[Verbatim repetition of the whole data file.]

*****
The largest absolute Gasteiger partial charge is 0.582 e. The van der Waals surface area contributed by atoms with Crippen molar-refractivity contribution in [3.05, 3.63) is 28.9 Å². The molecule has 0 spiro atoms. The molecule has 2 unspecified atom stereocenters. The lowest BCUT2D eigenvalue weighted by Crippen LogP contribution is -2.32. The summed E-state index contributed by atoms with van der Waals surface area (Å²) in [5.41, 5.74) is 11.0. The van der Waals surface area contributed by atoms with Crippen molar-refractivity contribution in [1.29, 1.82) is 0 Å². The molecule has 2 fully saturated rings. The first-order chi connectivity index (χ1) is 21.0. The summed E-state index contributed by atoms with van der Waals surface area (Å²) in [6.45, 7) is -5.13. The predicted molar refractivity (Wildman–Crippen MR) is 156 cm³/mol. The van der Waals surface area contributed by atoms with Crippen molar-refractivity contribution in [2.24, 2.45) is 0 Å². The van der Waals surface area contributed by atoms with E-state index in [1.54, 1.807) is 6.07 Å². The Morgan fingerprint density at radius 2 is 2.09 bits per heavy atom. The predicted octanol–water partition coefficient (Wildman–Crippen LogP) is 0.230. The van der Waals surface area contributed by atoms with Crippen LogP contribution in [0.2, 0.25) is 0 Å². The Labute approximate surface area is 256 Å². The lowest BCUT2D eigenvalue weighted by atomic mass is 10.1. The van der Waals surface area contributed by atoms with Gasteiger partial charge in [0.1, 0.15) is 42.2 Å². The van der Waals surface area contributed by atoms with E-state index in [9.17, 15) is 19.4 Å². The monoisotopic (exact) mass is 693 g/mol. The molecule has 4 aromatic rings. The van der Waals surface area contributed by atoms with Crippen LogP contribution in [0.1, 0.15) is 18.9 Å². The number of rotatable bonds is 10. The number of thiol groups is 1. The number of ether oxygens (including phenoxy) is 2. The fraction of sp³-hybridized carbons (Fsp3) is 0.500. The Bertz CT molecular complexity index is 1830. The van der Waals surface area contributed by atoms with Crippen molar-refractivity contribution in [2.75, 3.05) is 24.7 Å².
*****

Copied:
The largest absolute Gasteiger partial charge is 0.582 e. The van der Waals surface area contributed by atoms with Crippen molar-refractivity contribution in [3.05, 3.63) is 28.9 Å². The molecule has 0 spiro atoms. The molecule has 2 unspecified atom stereocenters. The lowest BCUT2D eigenvalue weighted by Crippen LogP contribution is -2.32. The summed E-state index contributed by atoms with van der Waals surface area (Å²) in [5.41, 5.74) is 11.0. The van der Waals surface area contributed by atoms with Crippen molar-refractivity contribution in [1.29, 1.82) is 0 Å². The molecule has 2 fully saturated rings. The first-order chi connectivity index (χ1) is 21.0. The summed E-state index contributed by atoms with van der Waals surface area (Å²) in [6.45, 7) is -5.13. The predicted molar refractivity (Wildman–Crippen MR) is 156 cm³/mol. The van der Waals surface area contributed by atoms with Crippen molar-refractivity contribution in [2.24, 2.45) is 0 Å². The van der Waals surface area contributed by atoms with E-state index in [1.54, 1.807) is 6.07 Å². The Morgan fingerprint density at radius 2 is 2.09 bits per heavy atom. The predicted octanol–water partition coefficient (Wildman–Crippen LogP) is 0.230. The van der Waals surface area contributed by atoms with Crippen LogP contribution in [0.2, 0.25) is 0 Å². The Labute approximate surface area is 256 Å². The lowest BCUT2D eigenvalue weighted by atomic mass is 10.1. The van der Waals surface area contributed by atoms with Gasteiger partial charge in [0.1, 0.15) is 42.2 Å². The van der Waals surface area contributed by atoms with E-state index in [9.17, 15) is 19.4 Å². The monoisotopic (exact) mass is 693 g/mol. The molecule has 4 aromatic rings. The van der Waals surface area contributed by atoms with Crippen LogP contribution in [0.1, 0.15) is 18.9 Å². The number of rotatable bonds is 10. The number of thiol groups is 1. The number of ether oxygens (including phenoxy) is 2. The fraction of sp³-hybridized carbons (Fsp3) is 0.500. The Bertz CT molecular complexity index is 1830. The van der Waals surface area contributed by atoms with Crippen molar-refractivity contribution in [2.75, 3.05) is 24.7 Å².